Thursday, 13 July 2017

‘Nail Houses’ and property rights… Can you or should you refuse to sell?

China's infrastructure is being built at a rapid rate. Large real estate developments are being constructed and enormous dam, road and rail projects are all necessary to meet the needs of their growing population/economy.

But what happens when a dam needs to be built right where a village of 170,000 people are living?

Due to China’s socialist era, there are some issues with the ownership of land. Requisitions or Resumptions of land laws can differ depending on whether it is urban or farming land.

In China land can be Requisitioned if it is in the “interest of the public”. But what does this mean? A dam might be for the public, but what about a large real estate development for a private developer that will provide lots of jobs. If the development or infrastructure is not for a public purpose, can a farmer or landowner stand their ground and refuse to move?

'Nail houses' is the term given to those landowners who refuse to move. The consequences of this decision can be quite striking.

Zheng Meiju outside her nail house in Rui’an, Zhejiang province, in July 2013. She has been living in the partially demolished home for nearly a year, even though the water and electricity supply were cut. Photograph: China Stringer Network/Reuters

Nail houses isolated by man-made ditches on a construction site in Yangji village in Guangzhou last year. The ditches were dug by relocated residents, forcing those remaining to move out. Photograph: Liu jiao/Imaginechina/AFP

A nail house sits in the middle of a road under construction in Nanning in April 2015. The owner of the house didn’t reach an agreement with the local authority about compensation for the demolition. Photograph: China Stringer Network/Reuters

Perhaps the most famous nail house is this one left stranded in the middle of a road in Wenling, in Zhejiang province. An elderly couple refused to sign an agreement to allow their house to be demolished. Photograph: China Daily/Reuters

Local effects

We can give an example of this situation in Central Queensland. The ADF announced that they wished to acquire multiple grazing properties in Marlborough and near Charters Towers late last year.

The purpose for the resumption is to accommodate increased training activities with the Singaporean armed forces. After much media attention and a commendable amount of media pressure the ADF announced that they would no longer acquire properties by “force”. They will acquire properties on a voluntary basis only from willing landowners.

But what happens to those that stand their ground and refuse to sell their land? What if those who stand their ground are surrounded by land that is acquired? What is the value to their land, their access routes and their use?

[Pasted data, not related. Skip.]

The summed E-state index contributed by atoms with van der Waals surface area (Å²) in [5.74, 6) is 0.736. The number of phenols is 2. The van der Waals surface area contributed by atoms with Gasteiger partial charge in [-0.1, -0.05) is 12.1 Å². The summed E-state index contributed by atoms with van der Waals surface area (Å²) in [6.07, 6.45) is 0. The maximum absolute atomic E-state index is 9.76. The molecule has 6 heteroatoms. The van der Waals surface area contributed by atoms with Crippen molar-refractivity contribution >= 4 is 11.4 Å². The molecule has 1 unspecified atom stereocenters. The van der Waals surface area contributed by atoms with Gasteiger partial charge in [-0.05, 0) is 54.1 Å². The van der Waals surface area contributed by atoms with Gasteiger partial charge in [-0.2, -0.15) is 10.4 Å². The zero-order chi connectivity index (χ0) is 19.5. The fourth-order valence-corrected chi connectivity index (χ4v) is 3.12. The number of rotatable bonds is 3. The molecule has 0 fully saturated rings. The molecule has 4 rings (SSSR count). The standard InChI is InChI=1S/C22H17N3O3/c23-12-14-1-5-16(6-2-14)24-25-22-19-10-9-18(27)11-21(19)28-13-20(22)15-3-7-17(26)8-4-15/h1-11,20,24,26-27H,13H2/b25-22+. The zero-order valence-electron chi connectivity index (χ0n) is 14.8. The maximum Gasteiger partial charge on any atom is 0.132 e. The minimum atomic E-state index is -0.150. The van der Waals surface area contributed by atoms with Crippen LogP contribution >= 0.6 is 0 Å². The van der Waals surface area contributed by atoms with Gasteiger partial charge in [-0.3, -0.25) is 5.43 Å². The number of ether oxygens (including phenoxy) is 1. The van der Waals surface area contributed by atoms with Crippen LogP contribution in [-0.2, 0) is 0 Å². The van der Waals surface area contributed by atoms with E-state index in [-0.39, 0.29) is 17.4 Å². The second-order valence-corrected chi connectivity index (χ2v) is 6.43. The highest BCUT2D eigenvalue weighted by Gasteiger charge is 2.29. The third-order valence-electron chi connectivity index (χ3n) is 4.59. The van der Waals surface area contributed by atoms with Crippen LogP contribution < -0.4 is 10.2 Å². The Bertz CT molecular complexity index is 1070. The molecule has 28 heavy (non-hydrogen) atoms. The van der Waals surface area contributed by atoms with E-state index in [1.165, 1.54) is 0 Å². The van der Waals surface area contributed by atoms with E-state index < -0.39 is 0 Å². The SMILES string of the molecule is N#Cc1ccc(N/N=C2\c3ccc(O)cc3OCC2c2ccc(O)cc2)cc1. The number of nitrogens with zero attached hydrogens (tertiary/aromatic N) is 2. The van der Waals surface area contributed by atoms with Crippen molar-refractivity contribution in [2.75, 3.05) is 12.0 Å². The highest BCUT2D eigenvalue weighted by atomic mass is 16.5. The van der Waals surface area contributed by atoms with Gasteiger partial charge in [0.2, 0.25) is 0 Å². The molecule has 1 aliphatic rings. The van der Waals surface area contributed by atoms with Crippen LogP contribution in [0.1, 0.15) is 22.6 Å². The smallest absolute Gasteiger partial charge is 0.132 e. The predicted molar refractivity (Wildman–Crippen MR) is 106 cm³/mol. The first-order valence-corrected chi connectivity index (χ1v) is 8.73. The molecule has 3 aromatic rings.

How will the ADF handle these?

Thursday, 6 July 2017

Solar - so hot right now!

The Queensland Government released a 4 page, Powering North Queensland Plan recently.
Further in the State Budget it is proposed that some $386million would be invested in the plan.

Interest in renewable energy projects has increased at a frantic rate since January 2016
Landowners are being approached by solar and/or wind project developers and in some cases, multiple developers are contacting landowners wanting to secure site access.

There are many incentives being offered to Solar Farm or Wind Farm developers right now. It may be the case that you are interested in a project being operated on your land, or if you have been approached by one or more project developers, you should inform yourself about the space in which you are entering.


As a starting point we recommend you visit the following sites (for a bit of light reading!)

Some landowners just happen to be located in a perfect area for these projects. As a start, these companies require access to the grid, meaning a large capacity power line or substation with capacity should be located nearby. A landowner who has a block located out of flood areas, with favourable vegetation mapping and a freehold with good road access could be the owner of a viable site.

This may command a good rental return from a Solar Farm. A Wind Farm site usually again can be built on land with favourable vegetation mapping and on a range where the wind speed is appropriate.
It is important to choose your developer wisely if you are approached by more than one developer.

The Landowner Lawyer is happy to speak to you regarding the Solar Farm or Wind Farm state of play at any time.